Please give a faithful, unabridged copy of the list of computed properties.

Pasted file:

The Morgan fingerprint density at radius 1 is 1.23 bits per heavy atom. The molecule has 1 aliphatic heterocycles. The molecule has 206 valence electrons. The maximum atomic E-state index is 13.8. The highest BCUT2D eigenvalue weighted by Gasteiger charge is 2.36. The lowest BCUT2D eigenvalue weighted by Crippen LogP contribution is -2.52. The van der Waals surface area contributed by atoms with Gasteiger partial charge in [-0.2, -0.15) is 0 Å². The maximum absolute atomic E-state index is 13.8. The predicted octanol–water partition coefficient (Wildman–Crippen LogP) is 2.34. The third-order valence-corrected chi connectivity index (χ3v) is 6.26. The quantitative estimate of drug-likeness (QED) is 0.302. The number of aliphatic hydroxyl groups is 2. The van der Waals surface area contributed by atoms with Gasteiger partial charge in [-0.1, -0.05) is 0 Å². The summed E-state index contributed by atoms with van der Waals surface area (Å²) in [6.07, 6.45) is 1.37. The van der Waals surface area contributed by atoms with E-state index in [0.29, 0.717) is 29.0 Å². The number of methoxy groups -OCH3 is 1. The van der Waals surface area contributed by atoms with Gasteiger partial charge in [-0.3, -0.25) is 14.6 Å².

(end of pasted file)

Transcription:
The Morgan fingerprint density at radius 1 is 1.23 bits per heavy atom. The molecule has 1 aliphatic heterocycles. The molecule has 206 valence electrons. The maximum atomic E-state index is 13.8. The highest BCUT2D eigenvalue weighted by Gasteiger charge is 2.36. The lowest BCUT2D eigenvalue weighted by Crippen LogP contribution is -2.52. The van der Waals surface area contributed by atoms with Gasteiger partial charge in [-0.2, -0.15) is 0 Å². The maximum absolute atomic E-state index is 13.8. The predicted octanol–water partition coefficient (Wildman–Crippen LogP) is 2.34. The third-order valence-corrected chi connectivity index (χ3v) is 6.26. The quantitative estimate of drug-likeness (QED) is 0.302. The number of aliphatic hydroxyl groups is 2. The van der Waals surface area contributed by atoms with Gasteiger partial charge in [-0.1, -0.05) is 0 Å². The summed E-state index contributed by atoms with van der Waals surface area (Å²) in [6.07, 6.45) is 1.37. The van der Waals surface area contributed by atoms with E-state index in [0.29, 0.717) is 29.0 Å². The number of methoxy groups -OCH3 is 1. The van der Waals surface area contributed by atoms with Gasteiger partial charge in [-0.3, -0.25) is 14.6 Å².